• How a Bad Bubble Turned into a Historically Bad One [View article]
    What drove the bubble was the availability of credit costing less than the % annual increase in house prices
    Jun 18, 2009. 07:36 AM | Likes Like |Link to Comment
  • Market Outlook: Have Markets Ignored Reality? [View article]
    Farrell Law #9...well all the experts agreed that from 9th March this was a Dead Cat Bounce Sucker Rally including Nouriel Roubini, Peter Cooper and 95% of SA contributors...including you?

    Well done chaps!

    Perhaps you forgot about Farrell's Law #2.

    Eer Bear...Mmm don't hold your breath!!
    Jun 16, 2009. 02:54 PM | Likes Like |Link to Comment
  • Is the U.S. Style Securitization Model Dead? [View article]
    The way they turned those lousy loans into "gold" was the "waterfall" , it's all about LTV so if you got 100% LTV overall you can distill out 70% or so AAA - the "wrong assumption" was that house prices were going to go up forever, big picture if house prices drop less than 30% (my estimate is 40%) the AAA are safe, the point is the banks held onto the lousy stuff.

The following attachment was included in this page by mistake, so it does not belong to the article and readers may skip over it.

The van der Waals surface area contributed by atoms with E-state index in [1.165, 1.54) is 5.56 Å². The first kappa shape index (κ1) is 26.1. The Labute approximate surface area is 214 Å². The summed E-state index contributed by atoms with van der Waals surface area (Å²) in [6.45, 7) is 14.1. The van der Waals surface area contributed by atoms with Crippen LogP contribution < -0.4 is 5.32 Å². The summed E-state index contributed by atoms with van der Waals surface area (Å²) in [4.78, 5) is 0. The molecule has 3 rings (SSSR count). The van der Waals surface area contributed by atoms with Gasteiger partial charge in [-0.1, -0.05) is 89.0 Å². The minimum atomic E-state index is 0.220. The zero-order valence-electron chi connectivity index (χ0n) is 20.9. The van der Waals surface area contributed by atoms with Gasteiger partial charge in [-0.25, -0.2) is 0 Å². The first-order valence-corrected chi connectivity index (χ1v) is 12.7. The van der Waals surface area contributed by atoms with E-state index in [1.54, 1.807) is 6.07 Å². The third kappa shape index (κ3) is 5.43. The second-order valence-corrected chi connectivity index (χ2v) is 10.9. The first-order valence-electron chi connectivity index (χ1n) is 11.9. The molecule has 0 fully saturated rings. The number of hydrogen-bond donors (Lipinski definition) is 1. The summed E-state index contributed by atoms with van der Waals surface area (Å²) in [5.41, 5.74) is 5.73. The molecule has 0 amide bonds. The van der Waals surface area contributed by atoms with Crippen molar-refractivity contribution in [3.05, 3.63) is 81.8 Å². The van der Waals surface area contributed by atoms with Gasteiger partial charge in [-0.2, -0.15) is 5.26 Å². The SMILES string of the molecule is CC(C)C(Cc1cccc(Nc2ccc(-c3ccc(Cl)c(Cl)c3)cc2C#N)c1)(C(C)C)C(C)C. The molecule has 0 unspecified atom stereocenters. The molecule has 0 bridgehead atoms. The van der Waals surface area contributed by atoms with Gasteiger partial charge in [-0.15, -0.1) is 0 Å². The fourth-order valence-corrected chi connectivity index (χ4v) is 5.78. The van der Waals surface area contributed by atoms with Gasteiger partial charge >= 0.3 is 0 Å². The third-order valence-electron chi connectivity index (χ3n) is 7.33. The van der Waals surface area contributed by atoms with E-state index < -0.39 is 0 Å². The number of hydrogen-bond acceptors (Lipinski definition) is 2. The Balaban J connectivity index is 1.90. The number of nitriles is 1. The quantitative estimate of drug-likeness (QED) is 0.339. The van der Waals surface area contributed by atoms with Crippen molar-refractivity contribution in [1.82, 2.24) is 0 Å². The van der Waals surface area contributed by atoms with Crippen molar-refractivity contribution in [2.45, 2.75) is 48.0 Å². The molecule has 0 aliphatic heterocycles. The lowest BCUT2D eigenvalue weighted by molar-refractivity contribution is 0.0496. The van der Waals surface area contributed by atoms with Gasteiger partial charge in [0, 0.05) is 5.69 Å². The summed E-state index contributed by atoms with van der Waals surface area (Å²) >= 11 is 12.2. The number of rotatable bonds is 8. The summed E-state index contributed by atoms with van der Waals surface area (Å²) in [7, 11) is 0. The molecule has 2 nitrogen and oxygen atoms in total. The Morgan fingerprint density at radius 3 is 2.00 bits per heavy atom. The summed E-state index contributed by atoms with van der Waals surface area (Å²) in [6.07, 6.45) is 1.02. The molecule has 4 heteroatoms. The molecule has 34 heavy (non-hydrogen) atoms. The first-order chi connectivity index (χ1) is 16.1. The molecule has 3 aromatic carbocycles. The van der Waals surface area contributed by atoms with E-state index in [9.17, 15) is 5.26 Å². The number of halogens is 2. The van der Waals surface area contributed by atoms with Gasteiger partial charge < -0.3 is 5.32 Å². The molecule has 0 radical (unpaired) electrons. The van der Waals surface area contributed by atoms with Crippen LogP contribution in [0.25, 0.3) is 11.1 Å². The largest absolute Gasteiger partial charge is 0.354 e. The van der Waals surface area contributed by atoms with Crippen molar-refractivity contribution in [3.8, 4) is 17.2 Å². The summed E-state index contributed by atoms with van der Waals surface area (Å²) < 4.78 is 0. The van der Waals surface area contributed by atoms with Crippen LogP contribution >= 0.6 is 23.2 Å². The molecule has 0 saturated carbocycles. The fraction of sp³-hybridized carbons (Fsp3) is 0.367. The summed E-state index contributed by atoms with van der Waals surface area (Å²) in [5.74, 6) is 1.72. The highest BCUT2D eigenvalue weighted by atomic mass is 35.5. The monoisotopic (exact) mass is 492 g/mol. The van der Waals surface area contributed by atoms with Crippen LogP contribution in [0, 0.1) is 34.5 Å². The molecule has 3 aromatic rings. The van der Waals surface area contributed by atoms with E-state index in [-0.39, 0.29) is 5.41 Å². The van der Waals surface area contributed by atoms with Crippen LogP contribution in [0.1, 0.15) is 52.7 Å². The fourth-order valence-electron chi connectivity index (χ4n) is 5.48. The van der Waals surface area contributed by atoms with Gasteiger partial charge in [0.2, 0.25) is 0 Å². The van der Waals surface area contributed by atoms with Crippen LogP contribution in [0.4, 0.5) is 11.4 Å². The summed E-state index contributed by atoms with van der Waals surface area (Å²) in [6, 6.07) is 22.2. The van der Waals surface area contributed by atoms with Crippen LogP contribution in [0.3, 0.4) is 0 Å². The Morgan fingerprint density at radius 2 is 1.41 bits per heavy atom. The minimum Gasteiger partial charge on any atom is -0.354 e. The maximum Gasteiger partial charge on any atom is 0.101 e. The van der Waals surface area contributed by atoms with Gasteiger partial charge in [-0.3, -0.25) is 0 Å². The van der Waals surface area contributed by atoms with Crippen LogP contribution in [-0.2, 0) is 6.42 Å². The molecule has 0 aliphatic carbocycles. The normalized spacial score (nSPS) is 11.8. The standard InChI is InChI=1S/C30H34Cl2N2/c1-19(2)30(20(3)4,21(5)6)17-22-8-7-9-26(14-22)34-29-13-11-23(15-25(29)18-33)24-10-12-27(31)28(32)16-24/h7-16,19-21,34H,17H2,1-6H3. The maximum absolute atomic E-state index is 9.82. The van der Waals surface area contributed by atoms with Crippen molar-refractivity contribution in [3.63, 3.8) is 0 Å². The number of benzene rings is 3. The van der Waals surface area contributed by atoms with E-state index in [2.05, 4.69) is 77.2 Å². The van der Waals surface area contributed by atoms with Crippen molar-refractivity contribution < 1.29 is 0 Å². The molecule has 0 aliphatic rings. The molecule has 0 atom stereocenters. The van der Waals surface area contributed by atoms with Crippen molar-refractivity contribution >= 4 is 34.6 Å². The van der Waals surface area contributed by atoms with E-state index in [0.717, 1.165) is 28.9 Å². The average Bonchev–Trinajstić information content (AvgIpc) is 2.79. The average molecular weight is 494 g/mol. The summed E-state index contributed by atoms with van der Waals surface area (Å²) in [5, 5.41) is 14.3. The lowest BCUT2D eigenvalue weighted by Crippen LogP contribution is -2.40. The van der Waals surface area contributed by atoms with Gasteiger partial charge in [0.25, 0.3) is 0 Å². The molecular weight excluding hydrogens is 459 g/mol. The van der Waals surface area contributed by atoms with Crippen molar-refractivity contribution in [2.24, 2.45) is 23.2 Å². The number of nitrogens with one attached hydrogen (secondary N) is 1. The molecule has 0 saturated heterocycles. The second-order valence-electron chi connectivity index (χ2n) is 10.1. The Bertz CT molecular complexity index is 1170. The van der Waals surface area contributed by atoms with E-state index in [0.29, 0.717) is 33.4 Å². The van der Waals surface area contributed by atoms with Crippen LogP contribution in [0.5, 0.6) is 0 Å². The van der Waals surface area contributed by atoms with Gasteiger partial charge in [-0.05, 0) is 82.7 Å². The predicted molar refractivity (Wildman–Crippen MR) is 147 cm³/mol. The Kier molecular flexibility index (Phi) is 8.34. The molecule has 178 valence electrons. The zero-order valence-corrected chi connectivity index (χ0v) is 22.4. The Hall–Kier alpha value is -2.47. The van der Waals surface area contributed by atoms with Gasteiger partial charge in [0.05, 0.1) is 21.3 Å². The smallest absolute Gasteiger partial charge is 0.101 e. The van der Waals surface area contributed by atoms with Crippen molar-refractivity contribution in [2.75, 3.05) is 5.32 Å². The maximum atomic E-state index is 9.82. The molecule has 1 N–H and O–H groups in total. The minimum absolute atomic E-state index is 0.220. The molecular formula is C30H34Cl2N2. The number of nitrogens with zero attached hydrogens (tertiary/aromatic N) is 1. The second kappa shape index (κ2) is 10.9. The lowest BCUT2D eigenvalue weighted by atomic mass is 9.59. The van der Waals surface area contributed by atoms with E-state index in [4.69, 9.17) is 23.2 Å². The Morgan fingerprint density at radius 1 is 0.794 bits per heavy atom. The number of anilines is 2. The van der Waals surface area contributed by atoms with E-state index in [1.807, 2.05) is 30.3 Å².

On Jun 16 11:07 AM Leftfield wrote:

    > All that crap sold based on borrowers who couldn't pay. Leveraged
    > to who-knows-where? Without a real outing on Wall St. (which would
    > have a salutary spinoff in DC) we're just supposed to throw trillions
    > at it.
    > Nice observations.
    Jun 16, 2009. 01:36 PM | Likes Like |Link to Comment
  • Is the U.S. Style Securitization Model Dead? [View article]
    Hey thanks - brilliant was perhaps an over exaggeration but I liked candid.

    I don't understand XBRL - so does that give every transaction and easy to access data that you can use?

    On Jun 16 08:55 AM Paul Wilkinson wrote:

    > Brilliant and candid. There is a way to expose the circuits the same
    > way GAAP exposes the circuits of public companies: XBRL. Public companies
    > were slow to embrace full GAAP disclosure in the 30s and MBS makers
    > are slow to embrace full XBRL disclosure now. It will happen. The
    > question is when the golfers will let it happen.